The most recent Bureau of Labor Statistics Employment Situation Summary was as controversial as any I have seen. It showed a solid improvement, including 2.5 million more jobs and an unemployment rate cut to 13.3%, although analysts had forecasted 19.8% and a 7 million loss instead. I didn’t believe it, calling these outcomes “severely in error,” citing the report as saying “BLS and the Census Bureau are investigating why this misclassification error continues to occur and are taking additional steps to address this issue,” and mentioning the possibility of deliberate distortion. On its release date and soon afterwards, many commentators, from economist Paul Krugman to former Vermont governor Howard Dean, voiced similar concerns.
Since then, though, a flurry of articles, all in the New York Times, have defended these results. Ben Casselman, in his June 8th “No, the Jobs Report Wasn’t Rigged. Here’s What Happened,” called it “all but impossible to manipulate the jobs numbers undetected,” and said that, classification problems notwithstanding, joblessness still dropped in May. The muddle, per Casselman, came from people describing themselves as ““employed but absent from work” – a category meant to reflect vacation, family leave or other temporary absences.” Clearly, many people invoked this label expecting to automatically return to their labor once the pandemic abated or ended; while most will be, all the talk about the coronavirus causing permanent workplace changes suggests a large number of others will not return. And the question remains: Just how bad was the American jobs situation in mid-May?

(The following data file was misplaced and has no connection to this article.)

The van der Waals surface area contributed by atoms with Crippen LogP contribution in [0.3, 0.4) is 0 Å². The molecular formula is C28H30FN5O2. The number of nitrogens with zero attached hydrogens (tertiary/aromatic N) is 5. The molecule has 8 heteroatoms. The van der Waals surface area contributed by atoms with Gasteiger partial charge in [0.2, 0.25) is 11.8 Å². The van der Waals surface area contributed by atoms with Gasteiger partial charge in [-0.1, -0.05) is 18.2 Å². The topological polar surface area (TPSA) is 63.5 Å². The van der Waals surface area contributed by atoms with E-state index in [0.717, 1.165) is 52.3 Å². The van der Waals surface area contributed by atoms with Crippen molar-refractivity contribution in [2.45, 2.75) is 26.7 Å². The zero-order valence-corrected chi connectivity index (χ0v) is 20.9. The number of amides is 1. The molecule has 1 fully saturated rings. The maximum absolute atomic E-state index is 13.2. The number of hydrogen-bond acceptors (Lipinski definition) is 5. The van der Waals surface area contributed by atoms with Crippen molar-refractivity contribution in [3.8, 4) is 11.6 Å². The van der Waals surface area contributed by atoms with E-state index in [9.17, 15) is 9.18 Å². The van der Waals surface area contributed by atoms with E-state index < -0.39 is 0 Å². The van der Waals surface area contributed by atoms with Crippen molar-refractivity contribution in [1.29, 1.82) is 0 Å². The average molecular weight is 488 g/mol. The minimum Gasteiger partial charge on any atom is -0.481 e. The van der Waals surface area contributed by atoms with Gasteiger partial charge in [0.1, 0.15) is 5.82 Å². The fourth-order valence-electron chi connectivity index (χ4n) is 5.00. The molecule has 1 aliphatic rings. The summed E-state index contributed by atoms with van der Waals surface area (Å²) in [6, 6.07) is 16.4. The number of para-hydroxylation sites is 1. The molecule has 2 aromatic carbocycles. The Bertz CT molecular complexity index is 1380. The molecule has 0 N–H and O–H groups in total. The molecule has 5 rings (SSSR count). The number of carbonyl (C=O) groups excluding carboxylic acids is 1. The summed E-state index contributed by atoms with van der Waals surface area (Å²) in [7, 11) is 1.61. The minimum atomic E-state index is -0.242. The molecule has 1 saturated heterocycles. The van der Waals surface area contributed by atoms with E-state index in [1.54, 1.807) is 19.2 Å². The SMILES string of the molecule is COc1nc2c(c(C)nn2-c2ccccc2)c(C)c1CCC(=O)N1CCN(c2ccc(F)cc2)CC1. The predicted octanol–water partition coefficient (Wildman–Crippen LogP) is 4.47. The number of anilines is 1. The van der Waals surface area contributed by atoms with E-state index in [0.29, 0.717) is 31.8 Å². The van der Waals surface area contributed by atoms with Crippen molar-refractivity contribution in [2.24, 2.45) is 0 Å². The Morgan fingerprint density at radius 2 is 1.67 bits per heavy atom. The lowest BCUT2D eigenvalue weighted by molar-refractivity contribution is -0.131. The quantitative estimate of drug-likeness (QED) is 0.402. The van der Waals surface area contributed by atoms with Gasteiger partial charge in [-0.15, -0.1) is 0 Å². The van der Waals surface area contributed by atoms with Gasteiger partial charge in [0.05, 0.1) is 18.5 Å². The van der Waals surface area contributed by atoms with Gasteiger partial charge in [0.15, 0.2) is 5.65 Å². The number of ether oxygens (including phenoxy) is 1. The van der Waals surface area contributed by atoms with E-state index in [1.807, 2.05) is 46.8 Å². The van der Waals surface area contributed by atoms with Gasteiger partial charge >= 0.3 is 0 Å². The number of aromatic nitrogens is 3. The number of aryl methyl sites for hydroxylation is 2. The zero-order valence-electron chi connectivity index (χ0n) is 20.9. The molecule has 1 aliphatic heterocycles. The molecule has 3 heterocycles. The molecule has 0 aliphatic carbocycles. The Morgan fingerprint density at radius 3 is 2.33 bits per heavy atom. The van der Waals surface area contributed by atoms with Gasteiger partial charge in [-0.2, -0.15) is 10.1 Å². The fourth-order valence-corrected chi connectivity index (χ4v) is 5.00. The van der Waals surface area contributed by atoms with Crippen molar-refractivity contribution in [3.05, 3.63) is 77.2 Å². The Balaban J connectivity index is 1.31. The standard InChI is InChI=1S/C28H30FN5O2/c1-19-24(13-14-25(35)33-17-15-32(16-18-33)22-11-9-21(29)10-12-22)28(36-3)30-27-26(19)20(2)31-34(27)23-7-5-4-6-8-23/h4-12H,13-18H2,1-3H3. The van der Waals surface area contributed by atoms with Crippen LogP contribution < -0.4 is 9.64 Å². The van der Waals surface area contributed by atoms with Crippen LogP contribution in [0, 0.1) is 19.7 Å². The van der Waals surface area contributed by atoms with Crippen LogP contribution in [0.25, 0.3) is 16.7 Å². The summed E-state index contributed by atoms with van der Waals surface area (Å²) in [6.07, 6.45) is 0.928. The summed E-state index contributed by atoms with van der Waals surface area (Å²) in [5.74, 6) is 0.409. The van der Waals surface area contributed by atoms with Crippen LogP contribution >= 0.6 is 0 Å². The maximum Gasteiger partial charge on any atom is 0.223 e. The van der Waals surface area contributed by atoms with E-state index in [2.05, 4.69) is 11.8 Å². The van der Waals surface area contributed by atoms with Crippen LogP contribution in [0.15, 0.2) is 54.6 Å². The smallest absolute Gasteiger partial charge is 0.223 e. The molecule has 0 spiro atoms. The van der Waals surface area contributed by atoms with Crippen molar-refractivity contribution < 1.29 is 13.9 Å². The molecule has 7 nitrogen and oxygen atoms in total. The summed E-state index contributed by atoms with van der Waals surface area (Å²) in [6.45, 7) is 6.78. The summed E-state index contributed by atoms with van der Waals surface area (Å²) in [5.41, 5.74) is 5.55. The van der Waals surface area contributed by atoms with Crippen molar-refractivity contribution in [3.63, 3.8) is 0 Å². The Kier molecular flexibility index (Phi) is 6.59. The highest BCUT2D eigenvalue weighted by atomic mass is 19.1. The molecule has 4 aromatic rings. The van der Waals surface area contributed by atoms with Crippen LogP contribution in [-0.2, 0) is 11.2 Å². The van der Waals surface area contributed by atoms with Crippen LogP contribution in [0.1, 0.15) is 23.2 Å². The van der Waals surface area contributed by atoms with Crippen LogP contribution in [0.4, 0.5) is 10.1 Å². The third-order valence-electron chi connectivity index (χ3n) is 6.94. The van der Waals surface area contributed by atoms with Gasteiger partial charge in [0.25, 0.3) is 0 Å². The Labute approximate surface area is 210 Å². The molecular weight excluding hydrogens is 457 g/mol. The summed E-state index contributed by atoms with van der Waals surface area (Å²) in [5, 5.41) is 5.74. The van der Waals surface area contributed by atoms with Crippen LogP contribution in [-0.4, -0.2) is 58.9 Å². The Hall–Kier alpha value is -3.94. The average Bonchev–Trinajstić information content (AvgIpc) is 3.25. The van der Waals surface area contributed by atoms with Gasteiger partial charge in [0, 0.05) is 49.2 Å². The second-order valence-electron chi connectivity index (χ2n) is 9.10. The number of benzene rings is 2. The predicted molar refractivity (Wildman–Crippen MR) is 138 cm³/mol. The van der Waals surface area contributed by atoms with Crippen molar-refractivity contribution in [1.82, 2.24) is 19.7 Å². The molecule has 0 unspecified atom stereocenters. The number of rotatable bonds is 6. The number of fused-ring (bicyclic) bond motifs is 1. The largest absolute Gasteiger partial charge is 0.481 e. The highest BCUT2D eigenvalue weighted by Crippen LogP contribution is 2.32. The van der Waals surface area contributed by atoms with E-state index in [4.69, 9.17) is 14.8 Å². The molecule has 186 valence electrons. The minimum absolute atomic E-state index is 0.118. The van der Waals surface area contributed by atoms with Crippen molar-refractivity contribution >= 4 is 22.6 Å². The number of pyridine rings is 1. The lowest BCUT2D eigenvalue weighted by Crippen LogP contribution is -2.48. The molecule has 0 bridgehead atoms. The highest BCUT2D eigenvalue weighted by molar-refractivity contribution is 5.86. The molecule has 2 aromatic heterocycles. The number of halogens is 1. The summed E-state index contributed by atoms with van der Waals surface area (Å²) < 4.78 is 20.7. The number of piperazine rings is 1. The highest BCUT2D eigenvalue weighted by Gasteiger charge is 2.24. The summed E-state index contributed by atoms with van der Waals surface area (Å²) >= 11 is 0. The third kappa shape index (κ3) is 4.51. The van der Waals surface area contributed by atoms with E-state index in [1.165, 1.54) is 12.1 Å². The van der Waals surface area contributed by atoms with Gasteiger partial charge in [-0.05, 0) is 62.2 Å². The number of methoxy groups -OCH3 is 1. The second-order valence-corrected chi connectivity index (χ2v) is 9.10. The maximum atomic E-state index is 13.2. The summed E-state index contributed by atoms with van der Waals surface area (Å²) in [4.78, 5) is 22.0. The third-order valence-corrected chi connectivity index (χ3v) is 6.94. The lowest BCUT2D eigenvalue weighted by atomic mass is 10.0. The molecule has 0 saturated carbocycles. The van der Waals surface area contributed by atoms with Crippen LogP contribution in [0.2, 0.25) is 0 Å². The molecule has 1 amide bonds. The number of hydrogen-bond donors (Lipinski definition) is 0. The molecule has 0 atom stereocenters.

Two others were released not only in the same place but on the same date. “About Those Jobs Numbers…” from the Dealbook Newsletter, said “the job growth reflected mostly laid-off or furloughed workers returning to their jobs,” and that, per Neil Irwin of the Times, we are seeing an “epic collapse in demand.” Krugman asked “Will the Jobs Report Destroy Jobs?” by impeding further “emergency aid” in part responsible for recent economic improvements, and projected that “there will soon be many more layoffs unless aid comes soon.” “Don’t Cheer Too Soon. Keep an Eye on the Core Jobless Rate,” on June 15th by Jed Kolko, just added to the murkiness, but, echoing Krugman, said that May’s output “could give false hope, and lead to complacency about the labor market from public officials.”
Overall, what can we keep and reject from these updates? Per Casselman, a previous BLS chief said that group is “extremely reluctant to make any changes, in part because doing so would invite charges that the agency was massaging the numbers for political or other reasons.” Indeed we can’t have that, even if the data we did get was poor. Expect no corrections from me or anyone else. But we don’t, either, need to jump to the conclusion that the economic side of the crisis will soon be over. June’s data, which is now being collected, will tell us more, and we can go from there, as well as we can.